The Unseen Taxes That You Pay Every Day
So the old joke says that nothing is certain in life but death and taxes. It seems like taxes continue to go up and up, no matter who “promises” they won’t in Washington, right? We pay tax on darn near everything… I found this story to help illustrate how the tax burden can be spread around, consider the “tax trail” on a few common daily items:
The taxes on a gallon of gas start as soon as the oil comes out of the well. If that oil travels through a pipeline to reach a refinery (and much of it does), there’s more taxation there – states and municipalities will charge property tax on the pipelines, and some also charge tax based on the volume of oil or gas sent through the pipeline. What’s more, pipeline tariffs are often restricted by law, which is in effect a tax as well.
Once the oil gets to the refinery, there’s still more taxation that figures into the final pump price. Although excise tax is collected at different times and at different levels, the federal tax on gasoline amounts to a little over $0.18 per gallon, with states tacking on more tax (ranging from $0.07 to $0.30 per gallon depending upon the state). Don’t forget, too, that many states tack on their regular sales tax every time you buy gasoline.
The tax trail for tobacco is similar in some respects to that of gasoline. Like gasoline, governments at all levels see tobacco as a honeypot for guilt-free taxation. As a result, the federal government charges an excise tax of $1.01 for each pack, while state taxes range from $0.17 (in Missouri) to $4.35 (in New York). Additionally there can be city taxes, which sits at $1.50 per pack in New York City. Along the way, of course, are the regular taxes that go into business – taxes on employee wages, taxes on property, taxes on income, taxes on diesel fuel and vehicles, and so on.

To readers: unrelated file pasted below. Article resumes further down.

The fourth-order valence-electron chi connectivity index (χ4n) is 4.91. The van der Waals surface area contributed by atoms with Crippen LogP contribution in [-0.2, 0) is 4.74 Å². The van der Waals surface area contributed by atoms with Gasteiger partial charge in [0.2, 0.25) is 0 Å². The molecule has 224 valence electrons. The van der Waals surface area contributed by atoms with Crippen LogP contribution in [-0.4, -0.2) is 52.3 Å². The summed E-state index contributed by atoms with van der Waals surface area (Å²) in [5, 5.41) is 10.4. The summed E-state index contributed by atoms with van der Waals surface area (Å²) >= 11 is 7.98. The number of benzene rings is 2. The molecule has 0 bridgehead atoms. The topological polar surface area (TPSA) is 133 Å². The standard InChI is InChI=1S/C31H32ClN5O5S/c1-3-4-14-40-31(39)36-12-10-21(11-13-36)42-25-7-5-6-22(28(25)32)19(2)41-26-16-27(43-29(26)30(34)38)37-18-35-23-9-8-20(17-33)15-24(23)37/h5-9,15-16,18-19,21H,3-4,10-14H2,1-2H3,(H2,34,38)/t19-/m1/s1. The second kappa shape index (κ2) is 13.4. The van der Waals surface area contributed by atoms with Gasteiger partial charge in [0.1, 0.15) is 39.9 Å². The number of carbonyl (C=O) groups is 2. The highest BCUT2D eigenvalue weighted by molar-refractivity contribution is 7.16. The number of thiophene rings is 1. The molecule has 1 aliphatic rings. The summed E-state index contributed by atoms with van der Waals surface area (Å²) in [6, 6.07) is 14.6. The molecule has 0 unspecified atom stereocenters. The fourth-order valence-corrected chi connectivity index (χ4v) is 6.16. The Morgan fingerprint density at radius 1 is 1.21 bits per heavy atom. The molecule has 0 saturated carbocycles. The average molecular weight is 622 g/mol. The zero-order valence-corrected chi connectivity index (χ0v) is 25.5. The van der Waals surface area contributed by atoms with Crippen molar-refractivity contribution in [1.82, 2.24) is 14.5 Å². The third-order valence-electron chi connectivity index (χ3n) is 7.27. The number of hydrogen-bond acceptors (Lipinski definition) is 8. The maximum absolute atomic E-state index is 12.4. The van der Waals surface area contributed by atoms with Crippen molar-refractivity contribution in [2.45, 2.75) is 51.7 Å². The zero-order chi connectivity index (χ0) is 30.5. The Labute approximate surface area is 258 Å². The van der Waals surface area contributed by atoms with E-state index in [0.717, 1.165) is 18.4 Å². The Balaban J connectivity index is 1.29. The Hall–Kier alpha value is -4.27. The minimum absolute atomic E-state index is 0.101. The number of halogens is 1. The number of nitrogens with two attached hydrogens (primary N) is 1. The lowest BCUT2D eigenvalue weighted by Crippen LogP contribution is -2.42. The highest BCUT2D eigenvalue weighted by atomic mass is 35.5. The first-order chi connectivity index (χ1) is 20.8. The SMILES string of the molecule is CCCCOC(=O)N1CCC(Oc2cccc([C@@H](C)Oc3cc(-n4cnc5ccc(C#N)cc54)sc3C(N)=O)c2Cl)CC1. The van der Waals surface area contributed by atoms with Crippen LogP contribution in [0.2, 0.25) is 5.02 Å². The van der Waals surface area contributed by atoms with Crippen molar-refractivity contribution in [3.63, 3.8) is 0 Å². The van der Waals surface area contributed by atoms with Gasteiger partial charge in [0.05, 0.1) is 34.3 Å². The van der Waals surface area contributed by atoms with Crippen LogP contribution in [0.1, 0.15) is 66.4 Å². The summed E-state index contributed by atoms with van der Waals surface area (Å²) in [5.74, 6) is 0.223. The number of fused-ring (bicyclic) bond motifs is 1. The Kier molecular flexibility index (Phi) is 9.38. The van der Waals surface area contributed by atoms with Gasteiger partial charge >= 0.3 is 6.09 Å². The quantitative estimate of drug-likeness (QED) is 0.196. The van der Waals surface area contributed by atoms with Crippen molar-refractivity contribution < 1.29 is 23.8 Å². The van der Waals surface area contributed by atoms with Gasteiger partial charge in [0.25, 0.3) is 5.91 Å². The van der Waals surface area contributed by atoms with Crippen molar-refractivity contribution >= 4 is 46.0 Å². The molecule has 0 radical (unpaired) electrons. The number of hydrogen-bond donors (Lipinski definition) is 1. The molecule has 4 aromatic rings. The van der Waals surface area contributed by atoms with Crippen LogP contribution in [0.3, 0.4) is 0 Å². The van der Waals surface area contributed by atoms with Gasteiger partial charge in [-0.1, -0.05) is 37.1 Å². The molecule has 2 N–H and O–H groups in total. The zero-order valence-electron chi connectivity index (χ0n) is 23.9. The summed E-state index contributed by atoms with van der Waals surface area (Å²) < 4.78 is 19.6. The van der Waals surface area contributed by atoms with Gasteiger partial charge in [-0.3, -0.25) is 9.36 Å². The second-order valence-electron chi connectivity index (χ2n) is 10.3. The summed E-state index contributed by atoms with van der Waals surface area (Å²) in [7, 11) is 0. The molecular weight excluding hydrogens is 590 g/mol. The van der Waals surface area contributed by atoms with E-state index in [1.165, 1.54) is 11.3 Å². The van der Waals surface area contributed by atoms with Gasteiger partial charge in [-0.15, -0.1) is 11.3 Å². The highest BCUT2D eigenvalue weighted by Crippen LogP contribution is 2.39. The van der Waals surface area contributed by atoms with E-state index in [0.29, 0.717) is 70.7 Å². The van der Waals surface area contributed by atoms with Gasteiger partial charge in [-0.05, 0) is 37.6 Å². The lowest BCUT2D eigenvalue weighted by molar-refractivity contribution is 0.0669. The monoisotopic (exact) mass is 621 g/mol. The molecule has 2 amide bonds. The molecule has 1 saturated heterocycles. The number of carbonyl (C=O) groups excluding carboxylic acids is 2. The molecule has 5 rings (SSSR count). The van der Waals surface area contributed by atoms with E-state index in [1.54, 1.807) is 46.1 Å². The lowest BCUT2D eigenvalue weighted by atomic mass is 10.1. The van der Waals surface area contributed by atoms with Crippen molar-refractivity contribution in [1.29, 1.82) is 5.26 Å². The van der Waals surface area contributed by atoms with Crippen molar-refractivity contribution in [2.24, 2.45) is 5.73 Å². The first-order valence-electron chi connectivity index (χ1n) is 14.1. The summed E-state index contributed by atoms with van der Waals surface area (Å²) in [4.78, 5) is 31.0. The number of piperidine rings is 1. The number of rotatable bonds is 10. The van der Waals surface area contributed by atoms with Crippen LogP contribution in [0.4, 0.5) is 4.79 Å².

What makes the case of tobacco a little bizarre, though, is that money flows in two directions. The government as a subsidy program in place for tobacco farmers, a subsidy that paid over $200 million to farmers in 2009. That money, then, represents a tax on all citizens to pay farmers to grow a product that is then heavily taxed at federal, state and sometimes municipal levels.
Way back in 1975, Ronald Reagan commented that there were 151 taxes that went into the price of a loaf of bread, and that those taxes made up more than half of the cost. While much has changed since then, and I could not independently confirm all of the taxes that currently go into a loaf of bread, that quote is still true in spirit if not in detail.
Farmers may be eligible for subsidies, but they pay property taxes and income taxes. The trucker who takes the grain to market pays taxes for his license, his rig and his fuel. The grain elevator has property, employment, income and sales taxes. The miller, the bakery, the store and every other link in the chain has its own taxes as well, whether they are assessed on property, sales, income, wages, fuel or what have you.
The Bottom Line
Income tax is tough to ignore every April and anybody who has paid a hotel or cable bill lately has seen how taxes inflate their total bill. But how often do people consider how much of the price of a gallon of gasoline goes into government hands, or how many taxable “steps” there are in getting from a wheat field to the bread aisle of Wal-Mart ?
by Stephen Simpson